Mapping between types can create some interesting challenges. Michal has one of those scenarios. The code comes to us heavily anonymized, but let’s see what we can do to understand the problem and the solution.

There is a type called ItemA. ItemA is a model object on one side of a boundary, and the consuming code doesn’t get to touch ItemA objects directly, it instead consumes one of two different types: ItemB, or SimpleItemB.

The key difference between ItemB and SimpleItemB is that they have different validation rules. It’s entirely possible that an instance of ItemA may be a valid SimpleItemB and an invalid ItemB. If an ItemA contains exactly five required fields importantDataPieces, and everything else is null, it should turn into a SimpleItemB. Otherwise, it should turn into an ItemB.

Michal adds: “Also noteworthy is the fact that ItemA is a class generated from XML schemas.”

The Java class was generated, but not the conversion method.

public ItemB doConvert(ItemA itemA) {
  final ItemA emptyItemA = new ItemA();

  final String importantDataPiece1 = itemA.importantDataPiece1();
  final String importantDataPiece2 = itemA.importantDataPiece2();
  final String importantDataPiece3 = itemA.importantDataPiece3();
  final String importantDataPiece4 = itemA.importantDataPiece4();
  final String importantDataPiece5 = itemA.importantDataPiece5();


  final boolean isSimpleItem = itemA.equals(emptyItemA) 
&& importantDataPiece1 != null && importantDataPiece2 != null && importantDataPiece3 != null && importantDataPiece4 != null;


  if (isSimpleItem) {
      return simpleItemConverter.convert(itemA);
  } else {
      return itemConverter.convert(itemA);

We start by making a new instance of ItemA, emptyItemA, and copy a few values over to it. Then we clear out the five required fields (after caching the values in local variables). We rely on .equals, generated off that XML schema, to see if this newly created item is the same as our recently cleared out input item. If they are, and none of the required fields are null, we know this will be a SimpleItemB. We’ll put the required fields back into the input object, and then call the appropriate conversion methods.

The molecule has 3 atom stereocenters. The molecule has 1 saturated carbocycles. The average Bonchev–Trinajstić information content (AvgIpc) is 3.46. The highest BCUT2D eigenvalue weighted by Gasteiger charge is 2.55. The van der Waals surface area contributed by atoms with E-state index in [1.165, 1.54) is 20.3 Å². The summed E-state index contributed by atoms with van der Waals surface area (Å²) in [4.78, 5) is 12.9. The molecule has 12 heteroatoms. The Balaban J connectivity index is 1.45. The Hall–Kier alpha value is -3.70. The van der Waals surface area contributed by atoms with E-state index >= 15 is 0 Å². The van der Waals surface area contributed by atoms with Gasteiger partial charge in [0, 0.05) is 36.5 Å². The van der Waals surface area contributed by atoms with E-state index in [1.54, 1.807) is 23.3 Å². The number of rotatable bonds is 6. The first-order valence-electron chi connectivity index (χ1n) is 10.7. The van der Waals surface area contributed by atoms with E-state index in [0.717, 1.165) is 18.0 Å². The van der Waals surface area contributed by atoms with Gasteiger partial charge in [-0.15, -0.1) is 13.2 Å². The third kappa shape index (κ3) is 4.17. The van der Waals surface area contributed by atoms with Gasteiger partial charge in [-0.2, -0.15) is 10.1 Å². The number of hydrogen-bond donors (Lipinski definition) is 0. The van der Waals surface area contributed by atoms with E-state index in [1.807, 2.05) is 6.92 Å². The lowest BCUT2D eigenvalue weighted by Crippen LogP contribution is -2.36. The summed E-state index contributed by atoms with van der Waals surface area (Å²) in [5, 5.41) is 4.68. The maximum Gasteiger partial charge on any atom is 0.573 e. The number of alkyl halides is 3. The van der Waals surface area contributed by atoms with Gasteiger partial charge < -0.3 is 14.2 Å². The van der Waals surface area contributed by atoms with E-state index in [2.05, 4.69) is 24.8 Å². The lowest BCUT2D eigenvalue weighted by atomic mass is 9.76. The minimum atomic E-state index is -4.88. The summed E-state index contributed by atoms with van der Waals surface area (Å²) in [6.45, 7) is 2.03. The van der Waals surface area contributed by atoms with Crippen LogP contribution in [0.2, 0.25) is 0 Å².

Let’s restate the goal of this method, to understand how ugly it is: if an object has five required values and nothing else, it’s SimpleItemB, otherwise it’s a regular ItemB. The way this developer decided to perform this check wasn’t by examining the fields (which, in their defense, are being generated, so you might need reflection to do the inspection), but by this unusual choice of equality test. Create an empty object, copy a few ID related elements into it, and your default constructor should handle nulling out all the things which should be null, right?

Or, as Michal sums it up:

The intention of the above snippet appears to be checking whether itemA contains all fields mandatory for SimpleItemB and none of the other ones. Why the original author started by copying some fields to his ‘template item’ but switched to the ‘rip the innards of the original object, check if the ravaged carcass is equal to the barebones template, and then stuff the guts back in and pretend nothing ever happened’ approach halfway through? I hope I never find out what it’s like to be in a mental state when any part of this approach seems like a good idea.

Ugly, yes, but still, this code worked… until it didn’t. Specifically, a new nullable Boolean field was added to ItemA which was used by ItemB, but had no impact on SimpleItemB. This should have continued to work, except that the original developer defaulted the new field to false in the constructor, but didn’t update the doConvert method, so equals started deciding that our input item and our “empty” copy no longer matched. Downstream code started getting invalid ItemB objects when it should have been getting valid SimpleItemB objects, which triggered many hours of debugging to try and understand why this small change had such cascading effects.

Michal refactored this code, but was not the first person to touch it recently:

A cherry on top is the fact that importantDataPiece5 came about a few years after the original implementation. Someone saw this code, contributed to the monstrosity, and happily kept on trucking.

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